March 28, 2022

Lost and Found

Some weeks ago, I received an invitation to my dear friend Jean’s April wedding in Chicago. I carefully placed the invitation on my kitchen counter, promising myself I would RSVP soon and type the date into my phone calendar. A few days later the father of my husband’s close friend died. The memorial service would be held in April. When in April? My husband’s friend wasn’t sure. Could we hold off on responding to the wedding until we knew the date for the memorial service? 

      Of course. 

      I decided I needed to find a safe place for the wedding invitation. I should stop myself right there. For years I have been hiding money in safe places in my house, only to realize I’d created such terrific hiding places I couldn’t find them myself. I’ve probably stashed hundreds of dollars, I don’t know where. 

      My husband’s friend called a couple of weeks ago. The memorial service would be held in May.

     Time to RSVP to the wedding. 

     You know where this is going. I couldn’t find the invitation, and therefore the RSVP card, anywhere. 

     I’d like to preface this story by saying that I’m a good looker. I’ve taught my children how to look (my husband is a lost cause) by remembering each step they took before they misplaced the item in question. But I’d hidden that invitation weeks ago. My memory hid with it. 

      As I was searching frantically for the invite, my friend Jean called. I missed the call because I was under the bed in the guest room, casting about for the errant invitation. No luck. I searched my office. I searched my bedroom. I searched my husband’s office. I searched the kitchen, the basement, the dining and living rooms. I foraged through the little recycling bin in the kitchen, then almost fell in the big blue recycling bin in the garage. 

      Sheepish, I called Jean back. I detailed my misadventure regarding her invitation. Being Jean, she laughed it off and told me she’d send another one. Then she said this:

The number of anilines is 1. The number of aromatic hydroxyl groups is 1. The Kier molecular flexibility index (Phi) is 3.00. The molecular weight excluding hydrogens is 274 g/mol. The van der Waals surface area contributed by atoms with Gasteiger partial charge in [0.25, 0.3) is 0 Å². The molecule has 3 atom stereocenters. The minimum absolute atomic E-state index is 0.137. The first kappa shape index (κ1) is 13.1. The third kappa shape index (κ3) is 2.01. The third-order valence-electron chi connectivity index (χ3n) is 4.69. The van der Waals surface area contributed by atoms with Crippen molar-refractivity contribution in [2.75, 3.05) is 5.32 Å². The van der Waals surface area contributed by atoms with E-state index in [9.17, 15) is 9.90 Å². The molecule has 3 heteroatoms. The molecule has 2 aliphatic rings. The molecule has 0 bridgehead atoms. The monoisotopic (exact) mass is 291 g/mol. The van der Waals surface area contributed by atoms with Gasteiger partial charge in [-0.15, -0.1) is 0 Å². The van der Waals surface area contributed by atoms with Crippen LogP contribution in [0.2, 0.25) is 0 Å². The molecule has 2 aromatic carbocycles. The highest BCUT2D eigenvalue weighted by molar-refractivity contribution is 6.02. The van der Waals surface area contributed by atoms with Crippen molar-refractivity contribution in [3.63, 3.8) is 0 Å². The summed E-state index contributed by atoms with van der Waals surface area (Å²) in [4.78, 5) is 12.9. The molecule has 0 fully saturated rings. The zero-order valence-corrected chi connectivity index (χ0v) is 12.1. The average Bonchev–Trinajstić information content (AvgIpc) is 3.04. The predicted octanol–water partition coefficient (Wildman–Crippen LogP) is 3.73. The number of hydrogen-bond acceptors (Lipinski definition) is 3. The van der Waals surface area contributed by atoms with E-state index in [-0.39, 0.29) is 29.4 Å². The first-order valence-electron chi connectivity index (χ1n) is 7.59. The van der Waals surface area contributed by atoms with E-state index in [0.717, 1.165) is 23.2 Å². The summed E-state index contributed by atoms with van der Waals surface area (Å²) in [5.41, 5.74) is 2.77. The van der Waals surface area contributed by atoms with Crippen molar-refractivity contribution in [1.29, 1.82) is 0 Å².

“Whenever I lose anything, I pray to St. Anthony. I know it might sound crazy, but it always – always – works.”

       I’d never heard of St. Anthony, and I grew up in a house where a calendar hung on the refrigerator assigning a saint to every day of the year. Did you know St. Aloysius’s feast date is June 21? 

     St. Anthony’s story is this: when he was a Franciscan friar, a novice stole his book of Psalms. I won’t get into the roaring hypocrisy of a religious novice as thief, and I can’t consider a stolen item lost. St. Anthony, though, being a humble fellow, figured he’d misplaced the book. He prayed for it to be recovered. And one day, the novice returned it to him. 

     But I’d never met St. Anthony, the patron saint of lost things, because honestly, I hardly ever lost anything. Besides, even though I grew up under the unyielding eye of a devout Catholic mother, I’m spiritual, not religious. I married a Jewish man who equipped me with several portraits of Jewish rabbis that I have kept in my wallet to at least enhance, if not guarantee, my safety. I have two Jewish sons. I attend services at an open and affirming Congregational Church that marries gay people – which should come in handy if either of my two gay sons ever decide to get married. 

      Still, I wanted to find that invitation. Printed upon it were hotel suggestions, shuttle information, and perhaps key, the date, time and location of the wedding and reception.  

      I put off praying to St. Anthony for a few days, determined to find the invitation on my own. Plus, I felt it unfair to place so much pressure on St. Anthony; I didn’t even know the guy. 

      But on a Monday morning, I rolled out of bed, hunted in a couple of bureau drawers I had already searched four times, gazed up at the heavens, which is ridiculous because the man’s corpse lies down in the ground in Portugal, and introduced myself. 

     And I asked for help. 

     Two minutes later I stood in front of my desk, I’m not sure why. I had scoured it several times in my search. But my hands were drawn to a pile of notebooks held tight by bookends. I pulled the bookends from their places. The books collapsed onto their faces. And there, stuck underneath the pile, lay Jean’s invitation. 

       I have long believed in mysticism; it’s why I so enjoy the magical realism of South American writers. And I have long believed in prayer, if only to calm my mind. Years ago my friend Liz lent me the book “The Secret” (Lizzie dear, I’m getting that back to you soon) about the power of the law of attraction, where what you believe manifests. I am convinced this sort of thinking works.

     Life thrives in the unseen. Those Jewish rabbis, that law of attraction, and perhaps most timely for me, St. Anthony, reside there, in the light that is too bright for us to see.

      Thanks, buddy. 

— Jane 

For this week’s writing prompt, think of a time when you lost an object, or a friendship, or a memory. Did you take action to retrieve it? Write about your journey. If you’d like to share it, send it along to me.